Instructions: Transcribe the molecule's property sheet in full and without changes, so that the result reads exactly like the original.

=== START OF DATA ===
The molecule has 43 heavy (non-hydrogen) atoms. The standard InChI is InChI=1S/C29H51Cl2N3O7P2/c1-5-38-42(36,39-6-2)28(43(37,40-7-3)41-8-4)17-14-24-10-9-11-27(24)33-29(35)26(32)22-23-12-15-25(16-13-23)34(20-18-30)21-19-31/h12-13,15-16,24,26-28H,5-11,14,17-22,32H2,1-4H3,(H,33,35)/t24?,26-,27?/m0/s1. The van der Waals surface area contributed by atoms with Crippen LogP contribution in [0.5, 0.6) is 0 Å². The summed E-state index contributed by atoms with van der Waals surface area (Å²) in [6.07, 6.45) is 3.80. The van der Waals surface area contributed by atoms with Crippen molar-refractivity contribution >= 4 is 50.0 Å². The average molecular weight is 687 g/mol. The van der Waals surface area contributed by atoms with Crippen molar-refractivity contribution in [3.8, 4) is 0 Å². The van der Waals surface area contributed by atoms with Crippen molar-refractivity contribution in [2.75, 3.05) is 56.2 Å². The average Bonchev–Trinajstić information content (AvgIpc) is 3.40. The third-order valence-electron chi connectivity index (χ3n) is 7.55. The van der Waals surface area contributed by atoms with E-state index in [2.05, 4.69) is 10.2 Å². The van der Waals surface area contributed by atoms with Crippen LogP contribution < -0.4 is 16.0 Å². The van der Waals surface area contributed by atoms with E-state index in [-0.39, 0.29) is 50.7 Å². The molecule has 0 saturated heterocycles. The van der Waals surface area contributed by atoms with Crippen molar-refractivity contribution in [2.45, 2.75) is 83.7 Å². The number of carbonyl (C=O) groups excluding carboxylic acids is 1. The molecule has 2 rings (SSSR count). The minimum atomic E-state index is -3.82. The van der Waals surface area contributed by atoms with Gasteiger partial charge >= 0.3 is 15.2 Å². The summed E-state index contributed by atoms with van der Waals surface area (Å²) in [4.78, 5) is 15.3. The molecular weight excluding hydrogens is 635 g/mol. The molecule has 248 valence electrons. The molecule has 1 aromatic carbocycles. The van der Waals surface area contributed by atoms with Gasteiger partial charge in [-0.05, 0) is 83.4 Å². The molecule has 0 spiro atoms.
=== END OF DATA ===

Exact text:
The molecule has 43 heavy (non-hydrogen) atoms. The standard InChI is InChI=1S/C29H51Cl2N3O7P2/c1-5-38-42(36,39-6-2)28(43(37,40-7-3)41-8-4)17-14-24-10-9-11-27(24)33-29(35)26(32)22-23-12-15-25(16-13-23)34(20-18-30)21-19-31/h12-13,15-16,24,26-28H,5-11,14,17-22,32H2,1-4H3,(H,33,35)/t24?,26-,27?/m0/s1. The van der Waals surface area contributed by atoms with Crippen LogP contribution in [0.5, 0.6) is 0 Å². The summed E-state index contributed by atoms with van der Waals surface area (Å²) in [6.07, 6.45) is 3.80. The van der Waals surface area contributed by atoms with Crippen molar-refractivity contribution >= 4 is 50.0 Å². The average molecular weight is 687 g/mol. The van der Waals surface area contributed by atoms with Crippen molar-refractivity contribution in [3.8, 4) is 0 Å². The van der Waals surface area contributed by atoms with Crippen molar-refractivity contribution in [2.75, 3.05) is 56.2 Å². The average Bonchev–Trinajstić information content (AvgIpc) is 3.40. The third-order valence-electron chi connectivity index (χ3n) is 7.55. The van der Waals surface area contributed by atoms with E-state index in [2.05, 4.69) is 10.2 Å². The van der Waals surface area contributed by atoms with Crippen LogP contribution < -0.4 is 16.0 Å². The van der Waals surface area contributed by atoms with E-state index in [-0.39, 0.29) is 50.7 Å². The molecule has 0 saturated heterocycles. The van der Waals surface area contributed by atoms with Crippen molar-refractivity contribution in [2.45, 2.75) is 83.7 Å². The number of carbonyl (C=O) groups excluding carboxylic acids is 1. The molecule has 2 rings (SSSR count). The minimum atomic E-state index is -3.82. The van der Waals surface area contributed by atoms with Gasteiger partial charge >= 0.3 is 15.2 Å². The summed E-state index contributed by atoms with van der Waals surface area (Å²) in [4.78, 5) is 15.3. The molecular weight excluding hydrogens is 635 g/mol. The molecule has 248 valence electrons. The molecule has 1 aromatic carbocycles. The van der Waals surface area contributed by atoms with Gasteiger partial charge in [-0.05, 0) is 83.4 Å². The molecule has 0 spiro atoms.